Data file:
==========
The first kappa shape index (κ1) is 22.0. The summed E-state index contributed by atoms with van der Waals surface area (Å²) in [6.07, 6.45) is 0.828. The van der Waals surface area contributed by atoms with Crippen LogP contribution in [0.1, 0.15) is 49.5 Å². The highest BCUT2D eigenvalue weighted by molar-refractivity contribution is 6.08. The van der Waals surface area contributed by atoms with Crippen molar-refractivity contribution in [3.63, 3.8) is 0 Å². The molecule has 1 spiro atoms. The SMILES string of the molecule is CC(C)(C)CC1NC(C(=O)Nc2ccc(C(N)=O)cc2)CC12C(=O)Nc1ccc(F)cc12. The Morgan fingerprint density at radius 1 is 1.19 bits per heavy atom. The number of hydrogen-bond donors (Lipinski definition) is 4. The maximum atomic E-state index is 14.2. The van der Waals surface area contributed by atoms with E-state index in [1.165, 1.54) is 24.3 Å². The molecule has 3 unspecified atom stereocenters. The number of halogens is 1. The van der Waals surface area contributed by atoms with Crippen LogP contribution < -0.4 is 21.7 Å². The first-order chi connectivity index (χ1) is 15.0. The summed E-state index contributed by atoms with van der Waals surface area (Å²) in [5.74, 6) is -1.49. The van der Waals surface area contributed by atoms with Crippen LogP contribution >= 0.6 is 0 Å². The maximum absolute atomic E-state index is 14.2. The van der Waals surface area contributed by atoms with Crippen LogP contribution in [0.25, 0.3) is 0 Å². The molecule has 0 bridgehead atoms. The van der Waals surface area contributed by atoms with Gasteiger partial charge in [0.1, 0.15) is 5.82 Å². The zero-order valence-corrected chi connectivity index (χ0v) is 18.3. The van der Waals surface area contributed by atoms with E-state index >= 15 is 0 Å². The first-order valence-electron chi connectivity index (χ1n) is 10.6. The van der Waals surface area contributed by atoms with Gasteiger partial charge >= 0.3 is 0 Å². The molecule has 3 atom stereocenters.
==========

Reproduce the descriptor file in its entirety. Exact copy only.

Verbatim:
The first kappa shape index (κ1) is 22.0. The summed E-state index contributed by atoms with van der Waals surface area (Å²) in [6.07, 6.45) is 0.828. The van der Waals surface area contributed by atoms with Crippen LogP contribution in [0.1, 0.15) is 49.5 Å². The highest BCUT2D eigenvalue weighted by molar-refractivity contribution is 6.08. The van der Waals surface area contributed by atoms with Crippen molar-refractivity contribution in [3.63, 3.8) is 0 Å². The molecule has 1 spiro atoms. The SMILES string of the molecule is CC(C)(C)CC1NC(C(=O)Nc2ccc(C(N)=O)cc2)CC12C(=O)Nc1ccc(F)cc12. The Morgan fingerprint density at radius 1 is 1.19 bits per heavy atom. The number of hydrogen-bond donors (Lipinski definition) is 4. The maximum atomic E-state index is 14.2. The van der Waals surface area contributed by atoms with E-state index in [1.165, 1.54) is 24.3 Å². The molecule has 3 unspecified atom stereocenters. The number of halogens is 1. The van der Waals surface area contributed by atoms with Crippen LogP contribution < -0.4 is 21.7 Å². The first-order chi connectivity index (χ1) is 15.0. The summed E-state index contributed by atoms with van der Waals surface area (Å²) in [5.74, 6) is -1.49. The van der Waals surface area contributed by atoms with Crippen LogP contribution >= 0.6 is 0 Å². The maximum absolute atomic E-state index is 14.2. The van der Waals surface area contributed by atoms with Crippen LogP contribution in [0.25, 0.3) is 0 Å². The molecule has 0 bridgehead atoms. The van der Waals surface area contributed by atoms with Gasteiger partial charge in [0.1, 0.15) is 5.82 Å². The zero-order valence-corrected chi connectivity index (χ0v) is 18.3. The van der Waals surface area contributed by atoms with E-state index >= 15 is 0 Å². The first-order valence-electron chi connectivity index (χ1n) is 10.6. The van der Waals surface area contributed by atoms with Gasteiger partial charge >= 0.3 is 0 Å². The molecule has 3 atom stereocenters.